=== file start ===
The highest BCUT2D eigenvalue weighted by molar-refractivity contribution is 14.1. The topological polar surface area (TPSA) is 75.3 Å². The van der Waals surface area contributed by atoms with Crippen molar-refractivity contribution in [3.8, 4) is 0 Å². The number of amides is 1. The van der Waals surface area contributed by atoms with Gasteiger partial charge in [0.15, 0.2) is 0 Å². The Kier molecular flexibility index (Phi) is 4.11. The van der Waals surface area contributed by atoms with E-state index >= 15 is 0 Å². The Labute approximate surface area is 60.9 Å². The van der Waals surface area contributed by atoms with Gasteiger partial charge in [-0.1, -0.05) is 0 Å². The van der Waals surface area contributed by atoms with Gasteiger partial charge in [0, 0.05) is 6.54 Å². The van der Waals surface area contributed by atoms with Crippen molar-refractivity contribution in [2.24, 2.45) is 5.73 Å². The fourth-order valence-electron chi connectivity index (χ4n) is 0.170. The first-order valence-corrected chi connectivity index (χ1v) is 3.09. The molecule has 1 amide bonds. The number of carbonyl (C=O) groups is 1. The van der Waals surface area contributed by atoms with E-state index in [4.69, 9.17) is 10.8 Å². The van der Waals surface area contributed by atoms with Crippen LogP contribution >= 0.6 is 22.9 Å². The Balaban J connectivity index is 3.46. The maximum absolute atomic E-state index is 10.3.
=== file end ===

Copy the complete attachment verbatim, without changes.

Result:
The highest BCUT2D eigenvalue weighted by molar-refractivity contribution is 14.1. The topological polar surface area (TPSA) is 75.3 Å². The van der Waals surface area contributed by atoms with Crippen molar-refractivity contribution in [3.8, 4) is 0 Å². The number of amides is 1. The van der Waals surface area contributed by atoms with Gasteiger partial charge in [0.15, 0.2) is 0 Å². The Kier molecular flexibility index (Phi) is 4.11. The van der Waals surface area contributed by atoms with E-state index >= 15 is 0 Å². The Labute approximate surface area is 60.9 Å². The van der Waals surface area contributed by atoms with Gasteiger partial charge in [-0.1, -0.05) is 0 Å². The van der Waals surface area contributed by atoms with Gasteiger partial charge in [0, 0.05) is 6.54 Å². The van der Waals surface area contributed by atoms with Crippen molar-refractivity contribution in [2.24, 2.45) is 5.73 Å². The fourth-order valence-electron chi connectivity index (χ4n) is 0.170. The first-order valence-corrected chi connectivity index (χ1v) is 3.09. The molecule has 1 amide bonds. The number of carbonyl (C=O) groups is 1. The van der Waals surface area contributed by atoms with E-state index in [4.69, 9.17) is 10.8 Å². The van der Waals surface area contributed by atoms with Crippen LogP contribution >= 0.6 is 22.9 Å². The Balaban J connectivity index is 3.46. The maximum absolute atomic E-state index is 10.3.